At the end of last night's concert, while the seismic rumbles of applause were still slowly fading, first violinist David Harrington of the Kronos Quartet nodded his improbably red head at the audience and made a statement of principle: "One thing we want to make sure before the 20th century is over is that Jimi Hendrix gets played at the Kennedy Center."
And so it was that the last notes of the Kronos' two-night stand in the Terrace Theater were those of "Purple Haze," played by two violins, a viola and a cello (the most chaste of musical ensembles) in a performance at least as funky as you could get from guitars and synthesizers. The ensemble's looks (rather like a punk rock group) and the way the stage lights change color to match the mood of each selection contribute something to the effect. But what matters more than the Kronos mystique is the kind of music they play and their excellent style and technique.
The Jimi Hendrix experience expanded still further a repertoire that had already seemed to encompass nearly anything you could call music: from "Rock Around the Clock" (part of a Saturday night encore) to Alban Berg's rigorously dodecaphonic "Lyric Suite," played with hectic brilliance and tragic intensity.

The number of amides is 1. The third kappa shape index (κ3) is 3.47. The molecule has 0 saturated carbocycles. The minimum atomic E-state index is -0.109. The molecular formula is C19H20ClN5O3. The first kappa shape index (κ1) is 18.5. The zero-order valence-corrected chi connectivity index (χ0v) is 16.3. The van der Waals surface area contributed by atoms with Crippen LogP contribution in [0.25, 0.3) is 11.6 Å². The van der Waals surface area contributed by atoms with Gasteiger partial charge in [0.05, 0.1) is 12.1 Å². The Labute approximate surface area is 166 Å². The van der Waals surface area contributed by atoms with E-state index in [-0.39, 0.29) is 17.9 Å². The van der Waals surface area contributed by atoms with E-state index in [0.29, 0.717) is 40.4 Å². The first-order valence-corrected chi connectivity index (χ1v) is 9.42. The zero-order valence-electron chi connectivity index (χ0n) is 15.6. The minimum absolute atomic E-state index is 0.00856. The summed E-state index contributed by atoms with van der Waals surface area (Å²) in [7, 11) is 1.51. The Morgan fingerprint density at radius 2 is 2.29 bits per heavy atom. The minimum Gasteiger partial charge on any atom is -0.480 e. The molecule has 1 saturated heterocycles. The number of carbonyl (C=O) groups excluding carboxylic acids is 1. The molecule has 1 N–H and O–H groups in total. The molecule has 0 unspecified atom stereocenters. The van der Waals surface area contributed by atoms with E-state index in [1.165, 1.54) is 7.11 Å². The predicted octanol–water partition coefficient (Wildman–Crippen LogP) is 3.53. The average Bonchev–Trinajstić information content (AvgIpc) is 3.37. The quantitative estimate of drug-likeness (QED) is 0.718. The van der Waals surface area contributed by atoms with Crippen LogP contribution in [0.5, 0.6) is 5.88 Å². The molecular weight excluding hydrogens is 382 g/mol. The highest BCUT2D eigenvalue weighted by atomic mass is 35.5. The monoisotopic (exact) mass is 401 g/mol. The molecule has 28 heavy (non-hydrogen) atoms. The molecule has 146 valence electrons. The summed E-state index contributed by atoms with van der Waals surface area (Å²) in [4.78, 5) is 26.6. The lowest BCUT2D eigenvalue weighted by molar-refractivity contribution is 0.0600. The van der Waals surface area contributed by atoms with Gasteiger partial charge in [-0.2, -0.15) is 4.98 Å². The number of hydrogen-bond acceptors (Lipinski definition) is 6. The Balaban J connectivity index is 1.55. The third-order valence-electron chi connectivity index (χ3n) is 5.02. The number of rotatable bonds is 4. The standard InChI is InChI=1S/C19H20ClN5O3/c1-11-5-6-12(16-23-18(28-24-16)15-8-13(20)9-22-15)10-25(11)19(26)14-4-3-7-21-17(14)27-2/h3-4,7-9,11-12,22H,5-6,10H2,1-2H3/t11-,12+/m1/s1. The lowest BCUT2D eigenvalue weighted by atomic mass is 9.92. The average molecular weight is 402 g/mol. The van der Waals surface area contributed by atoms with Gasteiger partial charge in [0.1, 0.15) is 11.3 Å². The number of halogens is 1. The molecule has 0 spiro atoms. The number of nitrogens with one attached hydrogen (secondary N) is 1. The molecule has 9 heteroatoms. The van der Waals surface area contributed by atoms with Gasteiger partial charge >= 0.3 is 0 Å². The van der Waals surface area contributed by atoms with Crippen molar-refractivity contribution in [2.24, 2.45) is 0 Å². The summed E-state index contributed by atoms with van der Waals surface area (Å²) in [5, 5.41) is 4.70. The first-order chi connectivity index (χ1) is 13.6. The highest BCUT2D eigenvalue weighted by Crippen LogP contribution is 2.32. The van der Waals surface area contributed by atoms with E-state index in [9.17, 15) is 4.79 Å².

In two evenings at the Terrace, the Kronos showed how many different flavors it has to offer: mainstream classics, such as the "Lyric Suite" and the anguished meditations and hectic celebrations of Alfred Schnittke's String Quartet No. 3; music with third-world styles and techniques such as Jon Hassell's "Pano da Costa," Ge Gan-Ru's "Dao" and Kevin Volans' "White Man Sleeps"; progressive jazz with " 'Round Midnight"; and post-avant-garde styles with Arvo Pa rt's "Fratres," Terry Riley's "Sunrise of the Planetary Dream Collector," Astor Piazzolla's "For, four Tango" and a movement of "Mishima" by Philip Glass, played as an encore last night.
One item that was listed on the program and eagerly awaited did not materialize: "Corona" by Cecil Taylor is still being composed somewhere in Brooklyn, Harrington announced. Instead, the group played a quartet, composed by Frank Proto somewhere in Cincinnati, that was full of striking new ideas, violent gestures, sharp contrasts and intricate, abrupt rhythms. At some moments the players shouted unintelligibly, clapped their hands, or chanted wordlessly, and Joan Jeanrenaud spent a lot of time hammering on her cello with what looked like a pencil.
One of the cello strings broke later, during the Hassell number, and Jeanrenaud had to leave the stage briefly. Proto may be partly responsible for this delay, but if so the experience was worth the inconvenience. We may hope to hear Taylor's work later (the Kronos will be returning to Washington fairly often), but meanwhile Proto, in a dazzling performance, was a fair substitute.